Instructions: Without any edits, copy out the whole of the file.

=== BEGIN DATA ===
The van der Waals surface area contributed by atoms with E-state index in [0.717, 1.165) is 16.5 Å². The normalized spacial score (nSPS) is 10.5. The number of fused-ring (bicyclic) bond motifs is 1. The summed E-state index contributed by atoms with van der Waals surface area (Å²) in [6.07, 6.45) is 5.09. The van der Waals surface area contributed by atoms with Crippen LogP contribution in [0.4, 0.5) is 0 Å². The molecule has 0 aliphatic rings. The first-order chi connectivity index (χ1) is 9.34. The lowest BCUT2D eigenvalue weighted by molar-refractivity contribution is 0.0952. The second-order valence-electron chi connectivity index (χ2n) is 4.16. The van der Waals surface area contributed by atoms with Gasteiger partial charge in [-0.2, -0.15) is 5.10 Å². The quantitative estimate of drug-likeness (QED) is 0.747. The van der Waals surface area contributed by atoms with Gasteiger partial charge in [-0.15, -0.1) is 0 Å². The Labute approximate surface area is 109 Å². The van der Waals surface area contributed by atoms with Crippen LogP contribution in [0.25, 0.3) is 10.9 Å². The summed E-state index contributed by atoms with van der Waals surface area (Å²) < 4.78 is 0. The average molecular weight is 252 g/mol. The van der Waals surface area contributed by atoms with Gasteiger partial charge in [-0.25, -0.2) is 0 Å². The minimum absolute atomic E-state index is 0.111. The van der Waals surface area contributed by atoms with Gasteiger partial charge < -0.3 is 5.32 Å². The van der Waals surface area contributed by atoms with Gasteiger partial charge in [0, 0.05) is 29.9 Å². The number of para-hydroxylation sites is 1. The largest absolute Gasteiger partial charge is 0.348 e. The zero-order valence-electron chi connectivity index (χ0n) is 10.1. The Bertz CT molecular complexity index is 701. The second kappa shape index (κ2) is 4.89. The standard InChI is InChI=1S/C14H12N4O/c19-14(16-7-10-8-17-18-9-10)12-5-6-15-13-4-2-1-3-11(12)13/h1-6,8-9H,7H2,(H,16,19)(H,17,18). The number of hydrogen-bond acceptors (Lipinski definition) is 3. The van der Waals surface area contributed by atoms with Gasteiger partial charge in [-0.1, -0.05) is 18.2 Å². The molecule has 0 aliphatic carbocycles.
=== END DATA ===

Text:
The van der Waals surface area contributed by atoms with E-state index in [0.717, 1.165) is 16.5 Å². The normalized spacial score (nSPS) is 10.5. The number of fused-ring (bicyclic) bond motifs is 1. The summed E-state index contributed by atoms with van der Waals surface area (Å²) in [6.07, 6.45) is 5.09. The van der Waals surface area contributed by atoms with Crippen LogP contribution in [0.4, 0.5) is 0 Å². The molecule has 0 aliphatic rings. The first-order chi connectivity index (χ1) is 9.34. The lowest BCUT2D eigenvalue weighted by molar-refractivity contribution is 0.0952. The second-order valence-electron chi connectivity index (χ2n) is 4.16. The van der Waals surface area contributed by atoms with Gasteiger partial charge in [-0.2, -0.15) is 5.10 Å². The quantitative estimate of drug-likeness (QED) is 0.747. The van der Waals surface area contributed by atoms with Gasteiger partial charge in [-0.15, -0.1) is 0 Å². The Labute approximate surface area is 109 Å². The van der Waals surface area contributed by atoms with Crippen LogP contribution in [0.25, 0.3) is 10.9 Å². The summed E-state index contributed by atoms with van der Waals surface area (Å²) < 4.78 is 0. The average molecular weight is 252 g/mol. The van der Waals surface area contributed by atoms with Gasteiger partial charge in [-0.25, -0.2) is 0 Å². The minimum absolute atomic E-state index is 0.111. The van der Waals surface area contributed by atoms with Gasteiger partial charge < -0.3 is 5.32 Å². The van der Waals surface area contributed by atoms with Gasteiger partial charge in [0, 0.05) is 29.9 Å². The number of para-hydroxylation sites is 1. The largest absolute Gasteiger partial charge is 0.348 e. The zero-order valence-electron chi connectivity index (χ0n) is 10.1. The Bertz CT molecular complexity index is 701. The second kappa shape index (κ2) is 4.89. The standard InChI is InChI=1S/C14H12N4O/c19-14(16-7-10-8-17-18-9-10)12-5-6-15-13-4-2-1-3-11(12)13/h1-6,8-9H,7H2,(H,16,19)(H,17,18). The number of hydrogen-bond acceptors (Lipinski definition) is 3. The van der Waals surface area contributed by atoms with Gasteiger partial charge in [-0.1, -0.05) is 18.2 Å². The molecule has 0 aliphatic carbocycles.